director Chuck Workman
Magician: The Astonishing Life and Work of Orson Welles approaches Welles’s life and work in segments, chapters, and told through interviews, archival and new, film clips, and film references, with occasional screen text, but no narration. With a brief bit about his childhood, it tells of Welles’s education, forays into theater, radio, and ultimately into film, his one true love, the one that would be so relatively cruel in return.
His failures in Hollywood pushed him into Europe and independent financing. Richard Linklater appears, referring to him as the “patron saint of Independent filmmaking.” To my mind, he’s the patron saint of cinema in general.
Chuck Workman’s film has its merits, hits the majority of the story, covers briefly at least each major work of the man, interviews family, friends, lovers, and many heavily influenced directors including Peter Bogdanovich, William Friedkin, and Henry Jaglom as well as such oddities as Wolfgang Puck.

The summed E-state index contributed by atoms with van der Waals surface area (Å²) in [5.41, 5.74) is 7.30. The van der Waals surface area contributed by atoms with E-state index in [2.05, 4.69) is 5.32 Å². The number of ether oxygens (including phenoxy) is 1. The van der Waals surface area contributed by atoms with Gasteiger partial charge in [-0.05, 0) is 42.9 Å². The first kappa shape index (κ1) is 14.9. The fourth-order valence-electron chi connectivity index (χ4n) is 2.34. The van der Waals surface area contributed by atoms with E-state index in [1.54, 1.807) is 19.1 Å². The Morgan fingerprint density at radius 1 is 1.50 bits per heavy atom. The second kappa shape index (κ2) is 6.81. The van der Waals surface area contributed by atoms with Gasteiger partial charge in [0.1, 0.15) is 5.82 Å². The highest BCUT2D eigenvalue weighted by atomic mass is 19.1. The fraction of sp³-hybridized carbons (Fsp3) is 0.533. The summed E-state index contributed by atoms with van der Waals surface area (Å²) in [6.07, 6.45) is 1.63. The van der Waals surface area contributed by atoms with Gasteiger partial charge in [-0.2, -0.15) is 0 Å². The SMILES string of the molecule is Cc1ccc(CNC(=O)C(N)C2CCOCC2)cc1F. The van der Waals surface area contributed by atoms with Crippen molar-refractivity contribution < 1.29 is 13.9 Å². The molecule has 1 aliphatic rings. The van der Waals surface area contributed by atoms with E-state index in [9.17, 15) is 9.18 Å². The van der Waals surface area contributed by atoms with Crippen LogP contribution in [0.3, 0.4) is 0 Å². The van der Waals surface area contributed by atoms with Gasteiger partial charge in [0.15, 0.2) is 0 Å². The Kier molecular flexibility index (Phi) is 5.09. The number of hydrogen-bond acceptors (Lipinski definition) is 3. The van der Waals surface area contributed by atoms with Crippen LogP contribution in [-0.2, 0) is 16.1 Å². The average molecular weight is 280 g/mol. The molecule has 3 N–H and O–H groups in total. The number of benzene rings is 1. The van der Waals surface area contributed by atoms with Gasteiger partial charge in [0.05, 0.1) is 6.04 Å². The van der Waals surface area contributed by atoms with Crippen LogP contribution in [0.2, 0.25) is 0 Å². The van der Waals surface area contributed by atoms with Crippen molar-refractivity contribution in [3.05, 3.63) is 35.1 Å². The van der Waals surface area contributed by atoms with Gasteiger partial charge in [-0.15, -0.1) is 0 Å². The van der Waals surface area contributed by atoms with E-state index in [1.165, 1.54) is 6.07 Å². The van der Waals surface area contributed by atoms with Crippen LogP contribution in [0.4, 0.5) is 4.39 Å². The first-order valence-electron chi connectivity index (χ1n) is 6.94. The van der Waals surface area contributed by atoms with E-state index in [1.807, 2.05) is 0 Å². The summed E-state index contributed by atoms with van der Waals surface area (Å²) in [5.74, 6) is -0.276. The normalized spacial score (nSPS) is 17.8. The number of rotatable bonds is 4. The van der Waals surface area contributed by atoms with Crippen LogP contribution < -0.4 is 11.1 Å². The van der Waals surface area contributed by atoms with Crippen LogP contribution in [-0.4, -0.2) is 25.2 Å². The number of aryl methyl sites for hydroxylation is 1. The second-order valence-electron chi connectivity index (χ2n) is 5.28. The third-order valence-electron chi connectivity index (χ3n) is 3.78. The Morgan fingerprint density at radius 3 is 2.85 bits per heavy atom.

But it’s also a bit of a munge at times, cutting to films portraying Welles like Ed Wood (1994) in ways that are somewhat confusing. I’d not loved Workman’s earlier film about the Beat Generation, The Source (1999), which was less conventional (but perhaps equally a mixed effort.)
It did reinforce my desire to see Welles’s films that I have not seen as yet, so there is that.